By Alex Silgalis, originally published online at localfreshies.com, April 17, 2018
I still vividly remember visiting Alpine Meadows Resort for the first time. The year was 1998 and not just my first time… it was also the first-time snowboarding was allowed at the resort. A good enough reason to visit Lake Tahoe for me! Memories of the topography were burned into my brain. It rode like a wave with gullies, cliff bands and fall-line terrain that begged to be slashed. For whatever reason, it had been two decades since I last visited. Getting a call from a friend at NASJA to join them for a day at Alpine Meadows, I thought “Why not?”
Morning Dawns Cold, Clear and Brisk
The next day dawns cold, clear and not a wisp of wind. The thermometer barely hit 20 degrees at 7 am. But, the forecast was for the temps to rise rapidly into the upper 50’s. Just classic Tahoe spring weather, conducive for producing the perfect corn snow. Zooming out of South Lake Tahoe, I head over Emerald Bay and the views as usual take my breath away.
Pineapple Express Leads to Empty Roads
Bumping down the road on the West Shore, I only pass a car or two. A rarity for mid-April but after last week’s Pineapple Express, the snowpack was left battered causing most people to lose their interest in skiing and snowboarding. For me, it’s all about getting as many turns in until the snow is fully gone.
Squaw Valley Meetup
Pulling into Squaw around 8:30 am, I get front row parking. It never ceases to amaze me how beautiful Squaw Valley is. The massive peaks of the resort shoot up from the flat valley floor making it feel like a European resort. From there, we all meet up and jump on a shuttle to Alpine Meadows.
Just How I Remembered It
Hopping off the bus, I look at the lodge in front of me. For some reason, I don’t remember it at all. As I step through the open-aired walkway and onto the snow, I stand for a moment to take in the view. Wow! Twenty years later, I still remember the geography like it was yesterday. Everywhere I look, the terrain is just calling out to be ridden.
Wind Hold on Summit
We start the day by taking Roundhouse because the Summit chairlift is on wind hold. Ascending out of the base, Sam, our tour guide, points to the top. Halfway up, there is absolutely no wind while you can see the snow zipping off the summit. We now understand why they have the lift shut down.
Mid-Winter Snow in Mid-April
As we drop into our first run, the snow is soft… almost mid-winter like. Carving down the slope, we decide as a group to head up Alpine Chair. One of the crew points over to a run called Lower Saddle and asks Sam if we could hit it. He nods. The bowl looks impressive. A blank canvas with less than a handful of tracks on it. Little did we know it would take a bit of scrambling to get over there.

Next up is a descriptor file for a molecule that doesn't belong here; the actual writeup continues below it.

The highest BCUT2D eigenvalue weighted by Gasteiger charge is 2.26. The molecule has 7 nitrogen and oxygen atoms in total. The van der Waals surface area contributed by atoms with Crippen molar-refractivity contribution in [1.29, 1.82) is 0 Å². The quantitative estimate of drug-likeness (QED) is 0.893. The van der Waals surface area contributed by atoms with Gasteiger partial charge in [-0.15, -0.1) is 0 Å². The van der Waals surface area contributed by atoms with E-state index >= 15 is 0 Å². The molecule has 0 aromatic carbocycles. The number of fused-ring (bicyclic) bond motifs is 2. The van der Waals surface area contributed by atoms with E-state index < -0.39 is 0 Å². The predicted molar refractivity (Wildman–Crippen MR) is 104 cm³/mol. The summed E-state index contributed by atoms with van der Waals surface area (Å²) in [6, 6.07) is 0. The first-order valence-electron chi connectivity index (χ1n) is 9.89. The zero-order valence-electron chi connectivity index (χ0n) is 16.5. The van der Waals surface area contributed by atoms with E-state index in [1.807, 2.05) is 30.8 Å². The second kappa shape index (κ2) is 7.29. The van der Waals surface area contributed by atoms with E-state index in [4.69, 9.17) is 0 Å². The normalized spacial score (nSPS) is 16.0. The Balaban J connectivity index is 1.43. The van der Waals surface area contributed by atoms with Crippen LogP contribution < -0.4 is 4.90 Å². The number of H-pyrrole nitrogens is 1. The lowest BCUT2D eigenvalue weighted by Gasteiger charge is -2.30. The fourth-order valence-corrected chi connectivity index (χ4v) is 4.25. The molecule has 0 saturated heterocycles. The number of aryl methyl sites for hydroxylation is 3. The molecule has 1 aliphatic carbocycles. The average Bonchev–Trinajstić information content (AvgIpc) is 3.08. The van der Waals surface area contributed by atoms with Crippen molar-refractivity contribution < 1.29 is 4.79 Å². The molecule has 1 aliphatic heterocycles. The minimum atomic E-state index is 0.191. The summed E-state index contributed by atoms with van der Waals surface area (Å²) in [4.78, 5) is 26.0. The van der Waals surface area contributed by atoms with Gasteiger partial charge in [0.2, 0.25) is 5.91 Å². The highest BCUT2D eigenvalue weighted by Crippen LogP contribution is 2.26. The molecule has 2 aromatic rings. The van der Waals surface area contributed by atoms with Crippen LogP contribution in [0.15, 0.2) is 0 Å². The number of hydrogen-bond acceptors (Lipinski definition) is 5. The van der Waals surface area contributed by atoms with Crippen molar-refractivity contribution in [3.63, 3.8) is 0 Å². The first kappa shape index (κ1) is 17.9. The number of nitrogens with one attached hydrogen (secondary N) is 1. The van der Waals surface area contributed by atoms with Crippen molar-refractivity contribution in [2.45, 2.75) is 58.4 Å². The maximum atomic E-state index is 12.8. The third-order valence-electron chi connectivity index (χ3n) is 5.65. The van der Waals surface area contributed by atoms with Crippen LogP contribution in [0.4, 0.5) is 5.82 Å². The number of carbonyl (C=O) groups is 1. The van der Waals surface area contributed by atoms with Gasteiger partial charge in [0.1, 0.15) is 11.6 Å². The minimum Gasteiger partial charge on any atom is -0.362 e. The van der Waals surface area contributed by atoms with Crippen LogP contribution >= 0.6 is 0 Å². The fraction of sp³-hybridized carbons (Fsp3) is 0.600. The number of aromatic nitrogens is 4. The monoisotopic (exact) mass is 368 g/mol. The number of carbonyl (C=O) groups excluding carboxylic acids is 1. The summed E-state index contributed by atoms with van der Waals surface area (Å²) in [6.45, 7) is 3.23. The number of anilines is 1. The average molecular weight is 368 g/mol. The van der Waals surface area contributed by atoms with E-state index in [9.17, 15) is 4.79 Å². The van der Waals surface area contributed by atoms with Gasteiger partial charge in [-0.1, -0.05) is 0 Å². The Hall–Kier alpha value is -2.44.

Working For It
At the top, I unstrap and pick up my board. The first few steps come easily as the snow is soft and creamy. As the pitch becomes steeper, the footing gets a bit tougher. Slipping and sliding, I slow my steps so I don’t go for a ride all the way to the bottom. Making it through the first tricky segment, Sam points to a notch in the rocks and says we’re going there. Oh boy! The face we have to climb is solid ice. Grabbing my board, I slam it into the solid face picking each step carefully. At the top, we try to calm our nerves and look down. From here, the slope is still a blank canvas. But is it ice or powder?
The first of our crew drops in and makes a few turns disappearing out of sight. I then point it and head over the wind-blown ridge line, making a left into the face. As soon as I swoop the first carve, I knew it was going to be awesome. I lay turn after glorious turn into the bowl. Some of the most perfect wind-blown pow flies right past me. I can’t hold back the excitement. I yell at the top of my lungs. Finishing at the bottom, I turn around and look up. The rest of the crew slays the slope enjoying their hard work.
Fresh Snow & Fresher Vibes
We continue to explore Alpine and enjoy everything it has to offer. Even if the vertical drop reads 1,802′, it rides or skis bigger than the number suggests. The topography, with its natural gullies and fall-line slopes, is incredibly playful. After lunch, the Summit chair opens so we decide as a group to explore the rest of the mountain. From the Sherwood zone to the Pacific Crest North Bowls, each inch of the mountain feels different.
No Lift Lines Means Endless Shredding
With no lift lines anywhere, we continue to take lap after lap after wonderful lap. After one of the longest days of shredding in recent memory, a few of us decide to head down back to the base for a barley pop. Grabbing a cold Alibi Porter, we make our way to the sundeck and take in the warm sun.
Why Alpine Meadows Is My Happy Place
It suddenly hits me. This is one of my few happy places. Why? There’s only a handful of high speed lifts. There’s no faux village. There’s no ski-in / ski-out housing. It’s skiing it its purest form. Just sun, snow and awesome terrain. No frills… just the way I like it. I promise myself that this will now become a tradition. One spring day a season, I will venture north from South Lake Tahoe and enjoy this mountain.